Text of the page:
Disability and Soap Opera’s
I want you to think about something.
I want you to try and remember the last time you watched a disabled actor in a soap opera (or continuing drama) as some people have named it.
Can you remember that time?
In soap opera’s representation of any character with a disability is as rare as hen’s teeth.
Most actors hired to portray someone with a disability is usually played by an actor/actress who aren’t disabled in real life and at the end of the working day they can get out of a wheelchair and go home to learn their lines for the next day’s filming.
In the UK only one soap opera really has embraced the world of disability.
It’s taken them sometime to reach the conclusion that disabled people can integrate within society and we can play an important role in educating the viewers at home about each individual disability.
The drama or soap in question is called Hollyoaks set in a fictional suburb of Hollyoaks in Chester in Liverpool in England.
A description of what the show is about
“A soap opera targeted toward the younger set, `Hollyoaks’ focuses on a group of students at a local college and their families, all of whom live in or around the nearby borough of Hollyoaks in Chester. The award-winning programme tackles such issues as rape, murder, substance abuse, psychological well-being, and infidelity.”
Hollyoaks has become the only soap opera in the UK to have disabled actors playing disabled roles.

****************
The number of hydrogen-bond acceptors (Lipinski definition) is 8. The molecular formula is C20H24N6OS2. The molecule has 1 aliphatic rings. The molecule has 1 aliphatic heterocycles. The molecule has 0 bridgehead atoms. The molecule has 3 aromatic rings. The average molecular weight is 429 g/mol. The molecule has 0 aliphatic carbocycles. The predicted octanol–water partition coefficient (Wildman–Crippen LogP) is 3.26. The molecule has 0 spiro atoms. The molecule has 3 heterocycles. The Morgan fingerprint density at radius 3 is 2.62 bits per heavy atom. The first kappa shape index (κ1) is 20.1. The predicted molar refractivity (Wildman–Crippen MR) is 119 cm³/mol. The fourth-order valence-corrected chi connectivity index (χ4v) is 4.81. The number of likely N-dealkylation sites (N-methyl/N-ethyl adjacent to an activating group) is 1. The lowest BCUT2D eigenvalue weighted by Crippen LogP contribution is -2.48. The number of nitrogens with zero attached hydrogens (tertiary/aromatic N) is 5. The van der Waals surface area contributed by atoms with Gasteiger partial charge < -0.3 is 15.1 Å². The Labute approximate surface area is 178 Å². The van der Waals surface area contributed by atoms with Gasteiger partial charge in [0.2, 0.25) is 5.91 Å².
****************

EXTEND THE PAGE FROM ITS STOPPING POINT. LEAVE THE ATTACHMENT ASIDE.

In 2009 Kelly-Marie Stewart an actress with Guillain–Barré syndrome began playing the character of Hayley Ramsey.
In 2012 Ralph & Zack Norman (2012–2015) and then Noah Holdsworth (2015–present) began playing the hearing-impaired character of Oscar Osbourne.
In 2014 actresses Eva Rooney & Ava Lorente began portraying the character of Minnie Blake who has Downs Syndrome.
In 2016 actress Amy Conachan began playing the character of Courtney Campbell is a science teacher who hasn’t the use of her legs and uses a wheelchair to manoeuvre herself around. You can read more about her in this article (https://www.thescottishsun.co.uk/news/167879/courrtney-campbell-amy-conachan-hollyoaks-disability-wheelchair-tv/)
We now cut to the 10th July 2018.
Exciting casting news was announced.
After a UK wide casting call out was placed for an Autistic actress, Talia Grant who is Autistic in real life won the role of Brooke Hathaway.
This is the first time an Autistic person has been portrayed on TV and who is Autistic in real life.
This is a huge step forward.
Usually these parts are acted by those who are non- Autistic.
Now you may be wondering if I have an issue with this and I do.
You can read all my articles about how I feel about this here
As you can see I have written about this extensively.
But I don’t want to dwell on this.
So, let’s go around to the other soaps in the UK and see what disabled character they have shall we?
Emmerdale – where an actor with cerebral palsy is playing the character of Ryan Dingle. He has been in the role since June 2018.
Coronation Street – where actress Cherylee Houston who has a rare connective tissue disorder plays Izzy Armstrong since 2010.